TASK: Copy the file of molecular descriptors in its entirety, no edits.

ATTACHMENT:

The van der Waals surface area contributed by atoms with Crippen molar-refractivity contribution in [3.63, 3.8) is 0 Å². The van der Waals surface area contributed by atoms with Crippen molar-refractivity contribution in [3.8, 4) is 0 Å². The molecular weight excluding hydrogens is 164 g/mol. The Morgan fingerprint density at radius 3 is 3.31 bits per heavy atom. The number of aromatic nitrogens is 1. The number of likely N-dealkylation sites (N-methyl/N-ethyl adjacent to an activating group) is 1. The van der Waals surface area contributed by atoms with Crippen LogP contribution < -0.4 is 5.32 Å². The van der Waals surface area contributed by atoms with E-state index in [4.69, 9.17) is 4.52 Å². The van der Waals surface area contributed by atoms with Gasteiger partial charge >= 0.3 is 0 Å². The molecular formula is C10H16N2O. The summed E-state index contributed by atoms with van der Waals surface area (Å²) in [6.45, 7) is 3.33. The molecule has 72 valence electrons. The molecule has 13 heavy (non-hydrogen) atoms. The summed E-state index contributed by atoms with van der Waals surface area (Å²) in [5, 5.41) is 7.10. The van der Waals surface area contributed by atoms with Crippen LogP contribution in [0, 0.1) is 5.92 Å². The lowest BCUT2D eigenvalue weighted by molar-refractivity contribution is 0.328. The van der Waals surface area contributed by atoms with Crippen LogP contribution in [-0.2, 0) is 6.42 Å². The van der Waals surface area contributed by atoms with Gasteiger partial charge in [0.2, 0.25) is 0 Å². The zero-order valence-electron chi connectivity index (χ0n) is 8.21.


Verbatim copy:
The van der Waals surface area contributed by atoms with Crippen molar-refractivity contribution in [3.63, 3.8) is 0 Å². The van der Waals surface area contributed by atoms with Crippen molar-refractivity contribution in [3.8, 4) is 0 Å². The molecular weight excluding hydrogens is 164 g/mol. The Morgan fingerprint density at radius 3 is 3.31 bits per heavy atom. The number of aromatic nitrogens is 1. The number of likely N-dealkylation sites (N-methyl/N-ethyl adjacent to an activating group) is 1. The van der Waals surface area contributed by atoms with Crippen LogP contribution < -0.4 is 5.32 Å². The van der Waals surface area contributed by atoms with E-state index in [4.69, 9.17) is 4.52 Å². The van der Waals surface area contributed by atoms with Gasteiger partial charge >= 0.3 is 0 Å². The molecular formula is C10H16N2O. The summed E-state index contributed by atoms with van der Waals surface area (Å²) in [6.45, 7) is 3.33. The molecule has 72 valence electrons. The molecule has 13 heavy (non-hydrogen) atoms. The summed E-state index contributed by atoms with van der Waals surface area (Å²) in [5, 5.41) is 7.10. The van der Waals surface area contributed by atoms with Crippen LogP contribution in [0, 0.1) is 5.92 Å². The lowest BCUT2D eigenvalue weighted by molar-refractivity contribution is 0.328. The van der Waals surface area contributed by atoms with Crippen LogP contribution in [-0.2, 0) is 6.42 Å². The van der Waals surface area contributed by atoms with Gasteiger partial charge in [0.2, 0.25) is 0 Å². The zero-order valence-electron chi connectivity index (χ0n) is 8.21.